Prince Panache Euthanized At 32

May 1, 2016 - 6:05 AM
Prince Panache and Karen O'Connor on course at Rolex Kentucky.

Karen O’Connor’s four-star partner Prince Panache was euthanized on May 1 due to complications from old age. He was 32.

Owned by O’Connor’s longtime supporter Jacqueline Mars, the bay Thoroughbred gelding by Nickel King was a fixture on the U.S. eventing team for more than a decade.

Sourced by Susie Pragnell, O’Connor got the ride after the gelding won the Windsor CCI** in England in 1992.

He and O’Connor went on to complete the Rolex Kentucky CCI*** in 1996 and placed fifth at the Mitsubishi Motors Badminton Horse Trials CCI**** in 1998.

They were members of the fourth-placed U.S. team at the 1998 World Equestrian Games in Rome, as well as on the bronze medal-winning team at the 2000 Olympics in Australia. O’Connor and “Nash” won the Rolex Kentucky CCI**** in 1999 and were third in 2000.

Nash was diagnosed with a heart murmur as a young horse, but he was able to compete safely and comfortably with medication. 

“I always said he may have a bad heart, but anybody who knew Prince Panache knew he had a huge heart. There wasn’t anything wrong with his heart,” said O’Connor.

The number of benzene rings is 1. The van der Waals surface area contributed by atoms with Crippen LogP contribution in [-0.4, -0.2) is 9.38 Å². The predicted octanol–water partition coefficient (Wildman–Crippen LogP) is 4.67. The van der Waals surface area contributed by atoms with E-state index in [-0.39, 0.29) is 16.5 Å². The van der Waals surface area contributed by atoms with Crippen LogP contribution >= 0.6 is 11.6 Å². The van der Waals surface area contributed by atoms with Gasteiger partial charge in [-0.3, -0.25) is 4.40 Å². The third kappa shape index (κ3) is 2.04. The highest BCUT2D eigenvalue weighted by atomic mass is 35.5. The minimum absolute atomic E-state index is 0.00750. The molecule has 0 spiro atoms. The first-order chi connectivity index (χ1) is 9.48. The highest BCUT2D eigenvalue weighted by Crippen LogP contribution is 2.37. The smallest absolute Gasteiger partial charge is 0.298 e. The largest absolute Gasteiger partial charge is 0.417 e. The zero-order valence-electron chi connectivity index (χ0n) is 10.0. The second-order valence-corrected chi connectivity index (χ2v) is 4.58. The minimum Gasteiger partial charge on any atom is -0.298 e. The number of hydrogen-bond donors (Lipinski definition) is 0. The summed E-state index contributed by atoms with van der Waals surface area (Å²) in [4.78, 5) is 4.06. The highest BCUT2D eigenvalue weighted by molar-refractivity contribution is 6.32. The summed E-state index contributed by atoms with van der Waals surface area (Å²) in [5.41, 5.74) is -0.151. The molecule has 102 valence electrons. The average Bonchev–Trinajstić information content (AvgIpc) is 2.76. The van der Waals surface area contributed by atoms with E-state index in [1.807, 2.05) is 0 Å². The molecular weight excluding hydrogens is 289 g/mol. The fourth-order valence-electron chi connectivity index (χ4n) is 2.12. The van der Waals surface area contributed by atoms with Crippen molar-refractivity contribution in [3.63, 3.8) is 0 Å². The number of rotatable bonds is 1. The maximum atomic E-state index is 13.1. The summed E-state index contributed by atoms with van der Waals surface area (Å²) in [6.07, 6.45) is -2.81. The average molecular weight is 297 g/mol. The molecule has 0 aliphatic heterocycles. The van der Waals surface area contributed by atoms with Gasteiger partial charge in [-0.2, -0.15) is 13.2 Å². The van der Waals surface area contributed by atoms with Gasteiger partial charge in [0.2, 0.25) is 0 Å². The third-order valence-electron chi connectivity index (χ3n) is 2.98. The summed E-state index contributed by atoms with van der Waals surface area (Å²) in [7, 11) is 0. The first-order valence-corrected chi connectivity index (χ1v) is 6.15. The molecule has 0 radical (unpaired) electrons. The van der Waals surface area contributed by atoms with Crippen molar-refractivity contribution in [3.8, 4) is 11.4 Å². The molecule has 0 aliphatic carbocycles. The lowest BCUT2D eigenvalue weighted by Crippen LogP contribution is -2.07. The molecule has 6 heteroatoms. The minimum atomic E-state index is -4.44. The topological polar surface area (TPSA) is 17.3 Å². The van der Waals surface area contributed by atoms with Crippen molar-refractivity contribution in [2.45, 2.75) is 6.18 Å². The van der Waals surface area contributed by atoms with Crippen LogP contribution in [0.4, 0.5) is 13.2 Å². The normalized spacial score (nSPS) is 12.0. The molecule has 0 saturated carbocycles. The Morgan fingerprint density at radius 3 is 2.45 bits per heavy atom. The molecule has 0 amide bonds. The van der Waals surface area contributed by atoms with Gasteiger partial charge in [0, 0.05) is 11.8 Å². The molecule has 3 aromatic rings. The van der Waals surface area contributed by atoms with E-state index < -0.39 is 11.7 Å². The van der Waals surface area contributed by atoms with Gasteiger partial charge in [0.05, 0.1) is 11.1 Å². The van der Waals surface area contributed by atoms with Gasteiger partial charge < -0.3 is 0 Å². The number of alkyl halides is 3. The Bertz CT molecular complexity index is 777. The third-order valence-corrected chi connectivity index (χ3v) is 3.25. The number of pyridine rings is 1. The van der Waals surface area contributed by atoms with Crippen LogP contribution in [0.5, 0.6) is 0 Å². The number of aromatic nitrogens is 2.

She remembered him as a fierce cross-country partner and a loving horse on the ground.

“He was a lion—very genuine, 100 percent brave and courageous. He had a beautiful gallop and never, ever got tired, no matter how hard the course was or how wet it was. He would have skipped around yesterday’s track [at Rolex],” she said.

O’Connor was able to visit Nash, who lived out his retirement at Mars’ Stonehall Farm in The Plains, Va., last week, and had hoped to be with him when he died, but farm manager and long time groom Sue Clarke called her over the weekend to say it was time.

“I was able to say goodbye to him last week, and Jacquie Mars and I went out in the field together to say goodbye,” she said. “I’m sad today, but I think it’s so remarkable—in the end he was a horse that did a lot for the United States. He won Rolex, he won a lot of competitions. In the end, he was able to choose his time, and isn’t it interesting that he chose the Sunday morning of Rolex?”

Category: Eventing

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